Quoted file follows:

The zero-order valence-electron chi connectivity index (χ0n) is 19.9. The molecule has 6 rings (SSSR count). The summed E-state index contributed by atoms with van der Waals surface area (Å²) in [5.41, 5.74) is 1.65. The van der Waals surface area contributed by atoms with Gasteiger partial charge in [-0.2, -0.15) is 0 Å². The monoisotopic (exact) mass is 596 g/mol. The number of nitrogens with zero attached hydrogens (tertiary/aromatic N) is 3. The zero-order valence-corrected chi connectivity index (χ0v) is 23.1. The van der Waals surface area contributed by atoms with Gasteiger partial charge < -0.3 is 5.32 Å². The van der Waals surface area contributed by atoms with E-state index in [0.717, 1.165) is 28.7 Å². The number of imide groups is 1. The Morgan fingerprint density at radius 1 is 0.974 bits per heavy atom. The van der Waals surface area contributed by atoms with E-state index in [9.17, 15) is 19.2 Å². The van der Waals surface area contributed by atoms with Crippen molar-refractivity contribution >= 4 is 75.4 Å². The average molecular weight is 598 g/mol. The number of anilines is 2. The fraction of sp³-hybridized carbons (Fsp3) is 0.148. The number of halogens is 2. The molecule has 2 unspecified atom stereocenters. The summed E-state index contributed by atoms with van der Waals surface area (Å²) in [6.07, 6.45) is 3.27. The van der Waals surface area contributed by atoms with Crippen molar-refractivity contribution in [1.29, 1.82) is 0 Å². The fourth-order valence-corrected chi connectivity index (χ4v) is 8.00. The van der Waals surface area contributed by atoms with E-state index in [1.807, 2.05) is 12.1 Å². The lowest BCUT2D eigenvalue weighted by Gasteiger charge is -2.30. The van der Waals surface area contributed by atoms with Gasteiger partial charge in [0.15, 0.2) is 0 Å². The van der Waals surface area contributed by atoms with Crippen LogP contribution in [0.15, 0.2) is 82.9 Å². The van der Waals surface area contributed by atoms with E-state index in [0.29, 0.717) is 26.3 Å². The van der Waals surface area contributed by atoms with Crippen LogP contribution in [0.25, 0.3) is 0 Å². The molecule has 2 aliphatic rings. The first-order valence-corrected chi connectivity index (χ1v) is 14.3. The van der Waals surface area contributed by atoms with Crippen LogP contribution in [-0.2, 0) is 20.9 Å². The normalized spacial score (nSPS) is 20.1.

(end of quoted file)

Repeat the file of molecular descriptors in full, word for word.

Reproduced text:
The zero-order valence-electron chi connectivity index (χ0n) is 19.9. The molecule has 6 rings (SSSR count). The summed E-state index contributed by atoms with van der Waals surface area (Å²) in [5.41, 5.74) is 1.65. The van der Waals surface area contributed by atoms with Gasteiger partial charge in [-0.2, -0.15) is 0 Å². The monoisotopic (exact) mass is 596 g/mol. The number of nitrogens with zero attached hydrogens (tertiary/aromatic N) is 3. The zero-order valence-corrected chi connectivity index (χ0v) is 23.1. The van der Waals surface area contributed by atoms with Gasteiger partial charge < -0.3 is 5.32 Å². The van der Waals surface area contributed by atoms with E-state index in [0.717, 1.165) is 28.7 Å². The number of imide groups is 1. The Morgan fingerprint density at radius 1 is 0.974 bits per heavy atom. The van der Waals surface area contributed by atoms with E-state index in [9.17, 15) is 19.2 Å². The van der Waals surface area contributed by atoms with Crippen molar-refractivity contribution >= 4 is 75.4 Å². The average molecular weight is 598 g/mol. The number of anilines is 2. The fraction of sp³-hybridized carbons (Fsp3) is 0.148. The number of halogens is 2. The molecule has 2 unspecified atom stereocenters. The summed E-state index contributed by atoms with van der Waals surface area (Å²) in [6.07, 6.45) is 3.27. The van der Waals surface area contributed by atoms with Crippen molar-refractivity contribution in [1.29, 1.82) is 0 Å². The fourth-order valence-corrected chi connectivity index (χ4v) is 8.00. The van der Waals surface area contributed by atoms with E-state index in [1.807, 2.05) is 12.1 Å². The lowest BCUT2D eigenvalue weighted by Gasteiger charge is -2.30. The van der Waals surface area contributed by atoms with Gasteiger partial charge in [0.15, 0.2) is 0 Å². The van der Waals surface area contributed by atoms with Crippen LogP contribution in [0.15, 0.2) is 82.9 Å². The van der Waals surface area contributed by atoms with E-state index in [0.29, 0.717) is 26.3 Å². The van der Waals surface area contributed by atoms with Crippen LogP contribution in [0.25, 0.3) is 0 Å². The molecule has 2 aliphatic rings. The first-order valence-corrected chi connectivity index (χ1v) is 14.3. The van der Waals surface area contributed by atoms with Crippen LogP contribution in [-0.2, 0) is 20.9 Å². The normalized spacial score (nSPS) is 20.1.